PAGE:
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Discussion in 'Classic Menswear' started by Mr. Moo, Feb 28, 2011.
I would also apply a coat or two of wax to the whole shoe.
From what I've gathered on reading this thread and other related threads, it seems that cream polish isn't necessary unless there are scuffs that you need to fill in.
Other than shine, what are the benefits of putting wax over the whole shoe?
cream polish is needed for dying and antiquing if you're in that sorta thang
Do you guys who use toothbrushes for your polish use a different brush for each color?
Ok, so the Saphir polish is finally on the boots and it producing wonderful results. REALLY works well with the Chromeexcel. Gives it a nice little shine too (sweat and arm pain not included). But that mahogany color is insidious! Shit got everywhere. Any good recommendations for getting it off edging and stitching? Or clothing?
a bit of water resistance....
I would not use a colored cream on those shoes unless you want to change/alter the color. Colored creams will change the color of the shoes to the color of the cream. If you must use a cream I would suggest neutral.
Sorry guys my post above was in reply to this posting.
Question: I think I've come to the conclusion that I've over polished and/or just not done a great job with my layers on my Lindricks (shell) and I want to reset to start over.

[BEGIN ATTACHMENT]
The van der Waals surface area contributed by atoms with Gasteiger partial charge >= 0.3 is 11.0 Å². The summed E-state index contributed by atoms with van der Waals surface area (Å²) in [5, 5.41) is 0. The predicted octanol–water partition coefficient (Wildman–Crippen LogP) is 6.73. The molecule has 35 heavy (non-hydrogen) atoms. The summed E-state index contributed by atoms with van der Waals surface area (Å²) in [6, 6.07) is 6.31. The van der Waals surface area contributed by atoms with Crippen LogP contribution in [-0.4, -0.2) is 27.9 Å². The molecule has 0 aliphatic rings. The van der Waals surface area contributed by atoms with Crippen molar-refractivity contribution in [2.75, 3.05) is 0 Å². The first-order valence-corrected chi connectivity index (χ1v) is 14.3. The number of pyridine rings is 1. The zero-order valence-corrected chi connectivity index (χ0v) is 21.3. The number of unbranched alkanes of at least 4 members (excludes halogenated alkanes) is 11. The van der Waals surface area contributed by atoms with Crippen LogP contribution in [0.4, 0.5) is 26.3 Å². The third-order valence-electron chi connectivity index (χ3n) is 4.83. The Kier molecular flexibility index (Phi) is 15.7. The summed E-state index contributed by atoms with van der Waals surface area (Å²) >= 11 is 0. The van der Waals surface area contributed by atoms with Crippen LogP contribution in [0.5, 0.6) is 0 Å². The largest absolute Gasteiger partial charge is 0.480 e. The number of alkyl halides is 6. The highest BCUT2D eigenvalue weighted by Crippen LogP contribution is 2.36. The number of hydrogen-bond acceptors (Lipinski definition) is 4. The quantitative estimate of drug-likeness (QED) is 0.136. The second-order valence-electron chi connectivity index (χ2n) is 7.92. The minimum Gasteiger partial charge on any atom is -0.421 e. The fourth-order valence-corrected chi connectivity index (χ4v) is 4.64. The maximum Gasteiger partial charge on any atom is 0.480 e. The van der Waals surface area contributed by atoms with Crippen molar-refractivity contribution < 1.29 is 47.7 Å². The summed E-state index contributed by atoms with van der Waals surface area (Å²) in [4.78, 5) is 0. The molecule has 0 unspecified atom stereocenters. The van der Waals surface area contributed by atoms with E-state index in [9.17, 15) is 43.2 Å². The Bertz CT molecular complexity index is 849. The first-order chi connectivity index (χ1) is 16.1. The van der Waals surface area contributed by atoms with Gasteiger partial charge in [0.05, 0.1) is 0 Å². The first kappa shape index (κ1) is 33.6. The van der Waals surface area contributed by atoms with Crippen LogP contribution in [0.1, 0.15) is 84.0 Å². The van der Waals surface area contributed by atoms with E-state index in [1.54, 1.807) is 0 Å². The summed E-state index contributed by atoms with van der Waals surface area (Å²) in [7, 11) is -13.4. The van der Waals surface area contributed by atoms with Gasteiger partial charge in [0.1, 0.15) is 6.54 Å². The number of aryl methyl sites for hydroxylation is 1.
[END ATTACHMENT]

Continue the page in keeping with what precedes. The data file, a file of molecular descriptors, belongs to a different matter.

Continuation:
What's the best way to strip off my botched wax attempts and get back to a reasonable starting point?
Lexol makes a good cleaner. Saphir makes a good saddle soap. You can set a hair dryer on low and gently warm the polish and rub it off (with a good bit of work).
Shell shouldn't need much polish in general should it?
If any. I thought the charm of shell was that it's low maintenance/that a regular polishing routine for shell is generally discouraged...
If you lightly scuff your shoe it also scuffs the wax layer rather than the leather.
putting wax on the welt helps to nourish the waxed thread. a pretty important part of precondition a shelved shoes before breaking it in.
Exactly why my newly refined shining skills coupled with "get a great shine on everything!" seems to have went horribly wrong on my Lindrick's and Marlow's. If I only knew then what I know now...
However (and as noted earlier in the thread with others who were complaining about the same thing) my Alden shell boots take a good, deep shine -fantastically-. I'm thinking the Lindrick's and Marlow's need a different - lighter - strategy.
I actually have both, I just didn't realize that was all that was needed.
Cool, good tip.
Ignorant follow up question - how do I know when I've gotten it all off? Or is it just that, generally,a good scrub with saddle soap is enough?
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